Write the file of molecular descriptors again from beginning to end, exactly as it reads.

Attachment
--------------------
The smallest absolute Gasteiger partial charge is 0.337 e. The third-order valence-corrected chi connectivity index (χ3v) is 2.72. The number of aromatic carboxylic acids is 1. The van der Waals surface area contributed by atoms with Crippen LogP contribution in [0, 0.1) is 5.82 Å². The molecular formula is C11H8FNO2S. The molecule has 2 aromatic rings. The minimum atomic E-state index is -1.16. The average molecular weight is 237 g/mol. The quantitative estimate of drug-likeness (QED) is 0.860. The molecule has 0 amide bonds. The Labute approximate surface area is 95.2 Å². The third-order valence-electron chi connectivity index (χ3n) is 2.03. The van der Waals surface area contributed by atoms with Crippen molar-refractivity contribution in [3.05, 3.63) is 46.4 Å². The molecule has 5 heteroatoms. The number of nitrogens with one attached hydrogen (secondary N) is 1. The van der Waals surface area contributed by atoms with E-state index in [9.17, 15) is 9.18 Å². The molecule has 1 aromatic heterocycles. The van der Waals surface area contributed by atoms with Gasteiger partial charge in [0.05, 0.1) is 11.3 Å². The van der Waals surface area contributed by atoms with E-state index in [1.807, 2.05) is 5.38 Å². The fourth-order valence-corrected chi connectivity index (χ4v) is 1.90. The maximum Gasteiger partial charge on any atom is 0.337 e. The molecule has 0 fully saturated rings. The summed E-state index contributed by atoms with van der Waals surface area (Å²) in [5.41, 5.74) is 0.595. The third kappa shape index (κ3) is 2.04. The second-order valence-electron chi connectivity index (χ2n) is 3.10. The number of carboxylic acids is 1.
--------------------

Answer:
The smallest absolute Gasteiger partial charge is 0.337 e. The third-order valence-corrected chi connectivity index (χ3v) is 2.72. The number of aromatic carboxylic acids is 1. The van der Waals surface area contributed by atoms with Crippen LogP contribution in [0, 0.1) is 5.82 Å². The molecular formula is C11H8FNO2S. The molecule has 2 aromatic rings. The minimum atomic E-state index is -1.16. The average molecular weight is 237 g/mol. The quantitative estimate of drug-likeness (QED) is 0.860. The molecule has 0 amide bonds. The Labute approximate surface area is 95.2 Å². The third-order valence-electron chi connectivity index (χ3n) is 2.03. The van der Waals surface area contributed by atoms with Crippen molar-refractivity contribution in [3.05, 3.63) is 46.4 Å². The molecule has 5 heteroatoms. The number of nitrogens with one attached hydrogen (secondary N) is 1. The van der Waals surface area contributed by atoms with E-state index in [9.17, 15) is 9.18 Å². The molecule has 1 aromatic heterocycles. The van der Waals surface area contributed by atoms with Gasteiger partial charge in [0.05, 0.1) is 11.3 Å². The van der Waals surface area contributed by atoms with E-state index in [1.807, 2.05) is 5.38 Å². The fourth-order valence-corrected chi connectivity index (χ4v) is 1.90. The maximum Gasteiger partial charge on any atom is 0.337 e. The molecule has 0 fully saturated rings. The summed E-state index contributed by atoms with van der Waals surface area (Å²) in [5.41, 5.74) is 0.595. The third kappa shape index (κ3) is 2.04. The second-order valence-electron chi connectivity index (χ2n) is 3.10. The number of carboxylic acids is 1.